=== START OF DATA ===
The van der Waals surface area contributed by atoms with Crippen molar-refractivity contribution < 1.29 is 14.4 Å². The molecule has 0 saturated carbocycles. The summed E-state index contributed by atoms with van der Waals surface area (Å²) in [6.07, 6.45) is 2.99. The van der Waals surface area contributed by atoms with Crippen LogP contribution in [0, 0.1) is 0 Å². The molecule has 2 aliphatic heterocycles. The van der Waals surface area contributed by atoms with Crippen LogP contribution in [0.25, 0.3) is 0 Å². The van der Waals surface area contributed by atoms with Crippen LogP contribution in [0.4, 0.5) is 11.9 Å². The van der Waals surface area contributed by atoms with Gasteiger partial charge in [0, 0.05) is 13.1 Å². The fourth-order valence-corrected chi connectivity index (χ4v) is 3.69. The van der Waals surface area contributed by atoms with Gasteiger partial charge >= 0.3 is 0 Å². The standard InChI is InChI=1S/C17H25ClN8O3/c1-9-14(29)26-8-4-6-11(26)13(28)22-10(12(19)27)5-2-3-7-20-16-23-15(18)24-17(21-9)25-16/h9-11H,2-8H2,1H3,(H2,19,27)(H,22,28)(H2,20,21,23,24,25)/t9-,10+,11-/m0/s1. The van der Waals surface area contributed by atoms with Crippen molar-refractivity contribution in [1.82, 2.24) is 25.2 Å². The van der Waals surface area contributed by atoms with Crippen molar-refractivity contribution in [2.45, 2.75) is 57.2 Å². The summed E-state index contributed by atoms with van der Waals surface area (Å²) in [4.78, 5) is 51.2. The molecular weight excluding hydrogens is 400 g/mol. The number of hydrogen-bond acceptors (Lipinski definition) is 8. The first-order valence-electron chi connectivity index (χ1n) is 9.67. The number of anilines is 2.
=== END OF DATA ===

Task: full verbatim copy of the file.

The van der Waals surface area contributed by atoms with Crippen molar-refractivity contribution < 1.29 is 14.4 Å². The molecule has 0 saturated carbocycles. The summed E-state index contributed by atoms with van der Waals surface area (Å²) in [6.07, 6.45) is 2.99. The van der Waals surface area contributed by atoms with Crippen LogP contribution in [0, 0.1) is 0 Å². The molecule has 2 aliphatic heterocycles. The van der Waals surface area contributed by atoms with Crippen LogP contribution in [0.25, 0.3) is 0 Å². The van der Waals surface area contributed by atoms with Crippen LogP contribution in [0.4, 0.5) is 11.9 Å². The van der Waals surface area contributed by atoms with Gasteiger partial charge in [0, 0.05) is 13.1 Å². The fourth-order valence-corrected chi connectivity index (χ4v) is 3.69. The van der Waals surface area contributed by atoms with Gasteiger partial charge >= 0.3 is 0 Å². The standard InChI is InChI=1S/C17H25ClN8O3/c1-9-14(29)26-8-4-6-11(26)13(28)22-10(12(19)27)5-2-3-7-20-16-23-15(18)24-17(21-9)25-16/h9-11H,2-8H2,1H3,(H2,19,27)(H,22,28)(H2,20,21,23,24,25)/t9-,10+,11-/m0/s1. The van der Waals surface area contributed by atoms with Crippen molar-refractivity contribution in [1.82, 2.24) is 25.2 Å². The van der Waals surface area contributed by atoms with Crippen molar-refractivity contribution in [2.45, 2.75) is 57.2 Å². The summed E-state index contributed by atoms with van der Waals surface area (Å²) in [4.78, 5) is 51.2. The molecular weight excluding hydrogens is 400 g/mol. The number of hydrogen-bond acceptors (Lipinski definition) is 8. The first-order valence-electron chi connectivity index (χ1n) is 9.67. The number of anilines is 2.